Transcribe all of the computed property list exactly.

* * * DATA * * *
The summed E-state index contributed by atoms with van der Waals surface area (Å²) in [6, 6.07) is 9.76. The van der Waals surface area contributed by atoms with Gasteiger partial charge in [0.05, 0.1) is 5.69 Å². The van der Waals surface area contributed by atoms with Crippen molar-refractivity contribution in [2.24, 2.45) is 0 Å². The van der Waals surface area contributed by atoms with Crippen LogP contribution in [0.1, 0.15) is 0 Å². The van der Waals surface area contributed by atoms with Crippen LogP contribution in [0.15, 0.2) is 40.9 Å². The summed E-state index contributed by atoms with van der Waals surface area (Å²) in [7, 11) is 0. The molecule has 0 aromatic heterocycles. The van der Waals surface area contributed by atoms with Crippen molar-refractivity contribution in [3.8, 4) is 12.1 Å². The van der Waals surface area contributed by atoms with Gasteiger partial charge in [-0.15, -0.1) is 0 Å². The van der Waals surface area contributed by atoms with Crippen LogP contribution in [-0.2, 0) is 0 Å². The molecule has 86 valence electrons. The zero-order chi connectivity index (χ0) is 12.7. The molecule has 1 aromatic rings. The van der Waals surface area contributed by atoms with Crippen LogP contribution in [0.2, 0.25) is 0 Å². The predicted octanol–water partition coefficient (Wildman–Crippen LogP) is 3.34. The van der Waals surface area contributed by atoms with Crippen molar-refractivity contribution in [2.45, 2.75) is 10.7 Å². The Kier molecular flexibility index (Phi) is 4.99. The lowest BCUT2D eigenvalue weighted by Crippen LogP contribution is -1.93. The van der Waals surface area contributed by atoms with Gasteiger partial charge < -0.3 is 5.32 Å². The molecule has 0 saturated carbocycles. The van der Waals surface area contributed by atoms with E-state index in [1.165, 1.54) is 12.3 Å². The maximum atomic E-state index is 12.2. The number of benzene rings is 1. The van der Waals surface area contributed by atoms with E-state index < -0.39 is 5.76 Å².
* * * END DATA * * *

The summed E-state index contributed by atoms with van der Waals surface area (Å²) in [6, 6.07) is 9.76. The van der Waals surface area contributed by atoms with Gasteiger partial charge in [0.05, 0.1) is 5.69 Å². The van der Waals surface area contributed by atoms with Crippen molar-refractivity contribution in [2.24, 2.45) is 0 Å². The van der Waals surface area contributed by atoms with Crippen LogP contribution in [0.1, 0.15) is 0 Å². The van der Waals surface area contributed by atoms with Crippen LogP contribution in [0.15, 0.2) is 40.9 Å². The summed E-state index contributed by atoms with van der Waals surface area (Å²) in [7, 11) is 0. The molecule has 0 aromatic heterocycles. The van der Waals surface area contributed by atoms with Crippen molar-refractivity contribution in [3.8, 4) is 12.1 Å². The van der Waals surface area contributed by atoms with Gasteiger partial charge in [-0.15, -0.1) is 0 Å². The van der Waals surface area contributed by atoms with Crippen LogP contribution in [-0.2, 0) is 0 Å². The molecule has 86 valence electrons. The zero-order chi connectivity index (χ0) is 12.7. The molecule has 1 aromatic rings. The van der Waals surface area contributed by atoms with Crippen LogP contribution in [0.2, 0.25) is 0 Å². The predicted octanol–water partition coefficient (Wildman–Crippen LogP) is 3.34. The van der Waals surface area contributed by atoms with Crippen molar-refractivity contribution in [2.45, 2.75) is 10.7 Å². The Kier molecular flexibility index (Phi) is 4.99. The lowest BCUT2D eigenvalue weighted by Crippen LogP contribution is -1.93. The van der Waals surface area contributed by atoms with Gasteiger partial charge < -0.3 is 5.32 Å². The molecule has 0 saturated carbocycles. The van der Waals surface area contributed by atoms with E-state index in [1.165, 1.54) is 12.3 Å². The maximum atomic E-state index is 12.2. The number of benzene rings is 1. The van der Waals surface area contributed by atoms with E-state index < -0.39 is 5.76 Å².